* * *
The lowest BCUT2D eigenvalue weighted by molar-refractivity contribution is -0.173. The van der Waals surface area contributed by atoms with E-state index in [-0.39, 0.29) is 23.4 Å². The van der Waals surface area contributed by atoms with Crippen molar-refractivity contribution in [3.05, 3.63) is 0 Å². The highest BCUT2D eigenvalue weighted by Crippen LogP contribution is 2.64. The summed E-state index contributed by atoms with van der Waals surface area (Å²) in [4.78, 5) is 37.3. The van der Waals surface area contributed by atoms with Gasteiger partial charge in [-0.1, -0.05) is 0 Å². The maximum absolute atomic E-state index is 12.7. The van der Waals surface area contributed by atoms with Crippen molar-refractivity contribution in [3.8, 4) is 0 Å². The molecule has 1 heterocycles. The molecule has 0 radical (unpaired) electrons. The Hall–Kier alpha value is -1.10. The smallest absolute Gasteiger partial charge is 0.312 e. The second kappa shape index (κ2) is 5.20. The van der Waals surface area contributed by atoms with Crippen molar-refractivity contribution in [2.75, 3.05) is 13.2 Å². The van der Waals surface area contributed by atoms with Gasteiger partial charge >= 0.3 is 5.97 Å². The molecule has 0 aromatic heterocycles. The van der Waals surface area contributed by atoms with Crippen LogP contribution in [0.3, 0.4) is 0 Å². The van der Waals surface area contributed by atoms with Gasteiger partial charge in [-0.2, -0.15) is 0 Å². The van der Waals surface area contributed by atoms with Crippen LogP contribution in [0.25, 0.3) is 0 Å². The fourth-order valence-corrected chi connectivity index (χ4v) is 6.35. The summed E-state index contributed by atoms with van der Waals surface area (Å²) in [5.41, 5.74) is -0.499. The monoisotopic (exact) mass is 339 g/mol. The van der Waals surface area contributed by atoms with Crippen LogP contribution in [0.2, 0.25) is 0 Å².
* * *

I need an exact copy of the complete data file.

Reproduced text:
The lowest BCUT2D eigenvalue weighted by molar-refractivity contribution is -0.173. The van der Waals surface area contributed by atoms with E-state index in [-0.39, 0.29) is 23.4 Å². The van der Waals surface area contributed by atoms with Crippen molar-refractivity contribution in [3.05, 3.63) is 0 Å². The highest BCUT2D eigenvalue weighted by Crippen LogP contribution is 2.64. The summed E-state index contributed by atoms with van der Waals surface area (Å²) in [4.78, 5) is 37.3. The van der Waals surface area contributed by atoms with Gasteiger partial charge in [-0.1, -0.05) is 0 Å². The maximum absolute atomic E-state index is 12.7. The van der Waals surface area contributed by atoms with Crippen molar-refractivity contribution in [3.8, 4) is 0 Å². The molecule has 1 heterocycles. The molecule has 0 radical (unpaired) electrons. The Hall–Kier alpha value is -1.10. The smallest absolute Gasteiger partial charge is 0.312 e. The second kappa shape index (κ2) is 5.20. The van der Waals surface area contributed by atoms with Crippen molar-refractivity contribution in [2.75, 3.05) is 13.2 Å². The van der Waals surface area contributed by atoms with Gasteiger partial charge >= 0.3 is 5.97 Å². The molecule has 0 aromatic heterocycles. The van der Waals surface area contributed by atoms with Crippen LogP contribution in [0.3, 0.4) is 0 Å². The van der Waals surface area contributed by atoms with Gasteiger partial charge in [-0.2, -0.15) is 0 Å². The van der Waals surface area contributed by atoms with Crippen LogP contribution in [0.25, 0.3) is 0 Å². The fourth-order valence-corrected chi connectivity index (χ4v) is 6.35. The summed E-state index contributed by atoms with van der Waals surface area (Å²) in [5.41, 5.74) is -0.499. The monoisotopic (exact) mass is 339 g/mol. The van der Waals surface area contributed by atoms with Crippen LogP contribution in [0.2, 0.25) is 0 Å².